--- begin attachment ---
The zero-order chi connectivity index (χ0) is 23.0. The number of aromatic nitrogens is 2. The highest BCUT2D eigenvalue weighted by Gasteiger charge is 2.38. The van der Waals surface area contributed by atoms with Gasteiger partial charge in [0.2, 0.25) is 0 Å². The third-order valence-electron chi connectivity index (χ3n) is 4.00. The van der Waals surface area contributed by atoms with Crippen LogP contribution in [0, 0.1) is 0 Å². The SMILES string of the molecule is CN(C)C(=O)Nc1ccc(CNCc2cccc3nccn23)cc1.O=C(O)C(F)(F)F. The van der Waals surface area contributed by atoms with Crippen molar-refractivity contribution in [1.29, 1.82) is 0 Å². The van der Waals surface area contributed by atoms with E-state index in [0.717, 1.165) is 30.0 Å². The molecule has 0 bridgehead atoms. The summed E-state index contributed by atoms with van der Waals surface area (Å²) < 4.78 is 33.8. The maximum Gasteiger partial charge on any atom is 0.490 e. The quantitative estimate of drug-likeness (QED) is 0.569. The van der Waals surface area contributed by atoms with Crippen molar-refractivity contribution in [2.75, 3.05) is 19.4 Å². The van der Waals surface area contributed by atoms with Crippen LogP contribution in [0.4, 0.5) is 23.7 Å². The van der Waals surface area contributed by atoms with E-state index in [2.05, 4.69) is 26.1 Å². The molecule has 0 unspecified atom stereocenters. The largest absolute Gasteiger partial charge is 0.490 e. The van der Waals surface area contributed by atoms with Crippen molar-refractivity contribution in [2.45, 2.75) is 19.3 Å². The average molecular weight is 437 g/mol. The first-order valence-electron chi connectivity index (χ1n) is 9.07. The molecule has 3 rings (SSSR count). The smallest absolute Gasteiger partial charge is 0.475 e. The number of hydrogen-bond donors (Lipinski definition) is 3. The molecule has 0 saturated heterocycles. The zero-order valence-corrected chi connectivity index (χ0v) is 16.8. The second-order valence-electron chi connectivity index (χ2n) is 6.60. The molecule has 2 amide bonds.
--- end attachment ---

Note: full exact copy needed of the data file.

The zero-order chi connectivity index (χ0) is 23.0. The number of aromatic nitrogens is 2. The highest BCUT2D eigenvalue weighted by Gasteiger charge is 2.38. The van der Waals surface area contributed by atoms with Gasteiger partial charge in [0.2, 0.25) is 0 Å². The third-order valence-electron chi connectivity index (χ3n) is 4.00. The van der Waals surface area contributed by atoms with Crippen LogP contribution in [0, 0.1) is 0 Å². The SMILES string of the molecule is CN(C)C(=O)Nc1ccc(CNCc2cccc3nccn23)cc1.O=C(O)C(F)(F)F. The van der Waals surface area contributed by atoms with Crippen molar-refractivity contribution in [1.29, 1.82) is 0 Å². The van der Waals surface area contributed by atoms with E-state index in [0.717, 1.165) is 30.0 Å². The molecule has 0 bridgehead atoms. The summed E-state index contributed by atoms with van der Waals surface area (Å²) < 4.78 is 33.8. The maximum Gasteiger partial charge on any atom is 0.490 e. The quantitative estimate of drug-likeness (QED) is 0.569. The van der Waals surface area contributed by atoms with Crippen molar-refractivity contribution in [2.75, 3.05) is 19.4 Å². The van der Waals surface area contributed by atoms with Crippen LogP contribution in [0.4, 0.5) is 23.7 Å². The van der Waals surface area contributed by atoms with E-state index in [2.05, 4.69) is 26.1 Å². The molecule has 0 unspecified atom stereocenters. The largest absolute Gasteiger partial charge is 0.490 e. The van der Waals surface area contributed by atoms with Crippen molar-refractivity contribution in [2.45, 2.75) is 19.3 Å². The average molecular weight is 437 g/mol. The first-order valence-electron chi connectivity index (χ1n) is 9.07. The molecule has 3 rings (SSSR count). The smallest absolute Gasteiger partial charge is 0.475 e. The number of hydrogen-bond donors (Lipinski definition) is 3. The molecule has 0 saturated heterocycles. The zero-order valence-corrected chi connectivity index (χ0v) is 16.8. The second-order valence-electron chi connectivity index (χ2n) is 6.60. The molecule has 2 amide bonds.